Handles on pots are handy when it comes to carrying them, but not so practical when cooking on a stove or storing. You might tip over the pot by bumping the handle. Handles also take extra space in your storage.
Yet most cookware has handles sticking out. They are not very convenient when it comes to cooking in a small kitchen or storing them in a small storage space.
Today we will share this Japanese traditional pot called "Yattoko pot" that can solve all those problems related to handles.
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What is a Yattoko pot?
A Yattoko pot is a pot without a handle that can be lifted or carried with Yattoko pincers.
Yattoko pincers are pliers-like tools made of cast iron, specially made for Yattoko pots.
Since a Yattoko pot doesn't have a handle, we grab it by pinching its edge with Yattoko pincers when we want to lift it or move it.
Like pliers, Yattoko pincers work on the principle of a lever that enables a strong grip with a little force. They can thus grip and move a heavy pot even with soup or stew inside.
In Japan, many chefs have been using Yattoko pots for many centuries.
Highly functional Yattoko pots are still well-appreciated today especially in restaurants where it is important to work efficiently. They also have many cooking utensils, so Yattoko pots can save storage space.
Easy to handle and functional, a Yattoko pot is also a great cookware for home.
Benefits of using Yattoko pots
One of the great benefits of using Yattoko pots is that they take less space when cooking or storing, because they don't have handles. No need to worry about burning the handles when cooking them on high heat either.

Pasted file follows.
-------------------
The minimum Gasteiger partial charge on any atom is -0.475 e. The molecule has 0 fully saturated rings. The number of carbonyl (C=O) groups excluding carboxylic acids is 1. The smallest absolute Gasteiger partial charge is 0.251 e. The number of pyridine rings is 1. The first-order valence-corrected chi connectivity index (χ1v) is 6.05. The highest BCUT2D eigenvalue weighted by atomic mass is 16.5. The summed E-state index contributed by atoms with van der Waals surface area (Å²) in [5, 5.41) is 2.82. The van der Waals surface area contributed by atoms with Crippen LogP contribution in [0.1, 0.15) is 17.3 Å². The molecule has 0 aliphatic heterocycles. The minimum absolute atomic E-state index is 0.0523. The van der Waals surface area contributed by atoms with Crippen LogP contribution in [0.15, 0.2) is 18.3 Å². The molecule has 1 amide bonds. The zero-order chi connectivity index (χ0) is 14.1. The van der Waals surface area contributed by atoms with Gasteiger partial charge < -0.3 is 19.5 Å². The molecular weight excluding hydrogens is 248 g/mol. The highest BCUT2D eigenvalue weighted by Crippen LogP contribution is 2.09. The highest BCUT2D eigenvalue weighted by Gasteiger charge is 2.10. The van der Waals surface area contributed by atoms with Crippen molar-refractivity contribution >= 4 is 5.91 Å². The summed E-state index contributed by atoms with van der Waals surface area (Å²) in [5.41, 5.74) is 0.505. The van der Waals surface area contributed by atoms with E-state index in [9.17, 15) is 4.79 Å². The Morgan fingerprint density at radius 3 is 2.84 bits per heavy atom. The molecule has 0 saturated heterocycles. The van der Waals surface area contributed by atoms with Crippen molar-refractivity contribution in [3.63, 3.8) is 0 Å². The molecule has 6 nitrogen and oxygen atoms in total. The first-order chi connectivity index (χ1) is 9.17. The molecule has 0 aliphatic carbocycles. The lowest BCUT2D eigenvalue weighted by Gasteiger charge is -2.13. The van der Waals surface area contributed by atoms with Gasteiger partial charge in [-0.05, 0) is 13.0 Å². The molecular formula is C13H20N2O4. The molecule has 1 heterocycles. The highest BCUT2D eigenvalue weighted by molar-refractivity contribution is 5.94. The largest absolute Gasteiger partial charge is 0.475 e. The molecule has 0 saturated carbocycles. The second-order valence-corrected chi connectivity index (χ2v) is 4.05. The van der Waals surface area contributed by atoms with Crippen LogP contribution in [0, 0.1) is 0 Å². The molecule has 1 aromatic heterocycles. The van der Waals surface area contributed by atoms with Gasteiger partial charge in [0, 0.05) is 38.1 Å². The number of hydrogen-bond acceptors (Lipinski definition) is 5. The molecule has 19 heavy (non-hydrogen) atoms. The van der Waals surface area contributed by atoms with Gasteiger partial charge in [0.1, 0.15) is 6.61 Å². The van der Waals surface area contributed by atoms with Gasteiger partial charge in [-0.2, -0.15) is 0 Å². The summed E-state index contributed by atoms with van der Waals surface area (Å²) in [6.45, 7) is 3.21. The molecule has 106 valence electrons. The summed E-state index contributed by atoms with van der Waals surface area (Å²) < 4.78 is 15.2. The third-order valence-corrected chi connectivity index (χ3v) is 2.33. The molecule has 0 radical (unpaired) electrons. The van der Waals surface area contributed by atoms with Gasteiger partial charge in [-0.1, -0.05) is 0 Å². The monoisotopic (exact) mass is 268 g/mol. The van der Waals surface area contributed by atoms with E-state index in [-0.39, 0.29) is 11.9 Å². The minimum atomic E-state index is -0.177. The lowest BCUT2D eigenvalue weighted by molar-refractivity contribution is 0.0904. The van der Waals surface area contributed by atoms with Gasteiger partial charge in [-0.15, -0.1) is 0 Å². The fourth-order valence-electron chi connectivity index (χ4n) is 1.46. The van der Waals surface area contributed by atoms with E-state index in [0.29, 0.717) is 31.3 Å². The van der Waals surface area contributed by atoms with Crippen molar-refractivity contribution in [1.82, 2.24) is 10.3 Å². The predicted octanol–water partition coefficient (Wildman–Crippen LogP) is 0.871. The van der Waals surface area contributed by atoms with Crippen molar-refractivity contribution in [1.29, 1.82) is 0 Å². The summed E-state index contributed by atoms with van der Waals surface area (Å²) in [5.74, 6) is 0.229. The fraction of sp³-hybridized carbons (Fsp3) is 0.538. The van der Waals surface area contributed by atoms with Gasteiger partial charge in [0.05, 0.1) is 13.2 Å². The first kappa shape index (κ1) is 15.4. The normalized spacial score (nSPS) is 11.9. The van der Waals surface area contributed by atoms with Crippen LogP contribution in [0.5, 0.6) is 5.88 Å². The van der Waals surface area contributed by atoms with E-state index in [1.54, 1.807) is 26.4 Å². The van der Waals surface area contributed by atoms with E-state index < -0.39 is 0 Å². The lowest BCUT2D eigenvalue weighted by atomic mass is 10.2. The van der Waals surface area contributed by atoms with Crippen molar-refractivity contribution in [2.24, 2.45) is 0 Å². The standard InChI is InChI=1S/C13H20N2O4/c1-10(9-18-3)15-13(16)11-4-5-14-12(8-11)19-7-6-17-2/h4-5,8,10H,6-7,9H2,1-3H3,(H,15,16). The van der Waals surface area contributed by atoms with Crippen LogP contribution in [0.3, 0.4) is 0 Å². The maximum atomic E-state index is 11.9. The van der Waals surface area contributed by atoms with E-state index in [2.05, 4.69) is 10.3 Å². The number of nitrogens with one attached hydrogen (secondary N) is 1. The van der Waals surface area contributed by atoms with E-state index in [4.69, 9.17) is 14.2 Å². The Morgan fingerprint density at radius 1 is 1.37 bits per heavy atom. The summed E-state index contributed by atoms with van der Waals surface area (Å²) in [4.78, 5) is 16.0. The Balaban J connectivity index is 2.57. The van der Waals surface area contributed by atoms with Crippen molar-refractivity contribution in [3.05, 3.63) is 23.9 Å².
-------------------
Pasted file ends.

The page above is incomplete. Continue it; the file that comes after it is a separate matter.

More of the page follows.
Another benefit is that it takes less time to clean thanks to its simple form. They can be kept clean for storage since grease and grime usually accumulate easily on the handles.
Like Yukihira pots, Yattoko pots distribute heat fast and evenly. You can thus save time for cooking. You don't need to worry about burning your sauce or stew either.
No wonder many chefs prefer using Yattoko pots.
How to use Yattoko pots
Since they don't have handles, Yattoko pots are lifted or moved with Yattoko pincers.
Yattoko pincers work on the principle of a lever just like pliers, gripping the pot firmly. Even without a handle, you can lift and move the pot as you like, allowing you to cook like with any other pots with handles.
Except for the fact that you need to have Yattoko pincers, you can cook with them just like when you cook with other pots that have handles.
How to store Yattoko pots
Yattoko pots come in different sizes depending on use. You can easily stack pots in different sizes for storage since they have no handle. You can thus save the storage space.
Wash and dry them thoroughly before stacking them. If they are stored with moisture, it can cause them to rust.
Yattoko pots come in different materials, such as aluminium or stainless steel. In either case, wash them gently with a soft sponge and dish soap after each use, and then dry them thoroughly.
Avoid using abrasive tools such as steel wire wool or hard scrub brushes as these can damage the surface, which can lead them to rust.
Most Yattoko pots in aluminium are not anodized, they may discolor as you use them.
If that happens, the discoloration will fade naturally as you continue using them. But if you want to fix it right away, add something acidic such as lemon or citric acid in water and boil it in the discolored pot.
Turn off the heat once the water has boiled and leave it for a while to cool it down. This can improve the discoloration.
Enjoy cooking efficiently with Yattoko pots
Japanese traditional cookware, Yattoko pots have been part of Japanese culture for a long time. They are still appreciated by many chefs even today.
They have been designed and refined through the history of Japanese cuisine, reaching this highly functional form. It would surely make your cooking easier and more efficient.
We covered the great benefits of using Yattoko pots and how to use them in this article.
Please add Yattoko pots to your kitchen and enjoy a pleasant cooking experience.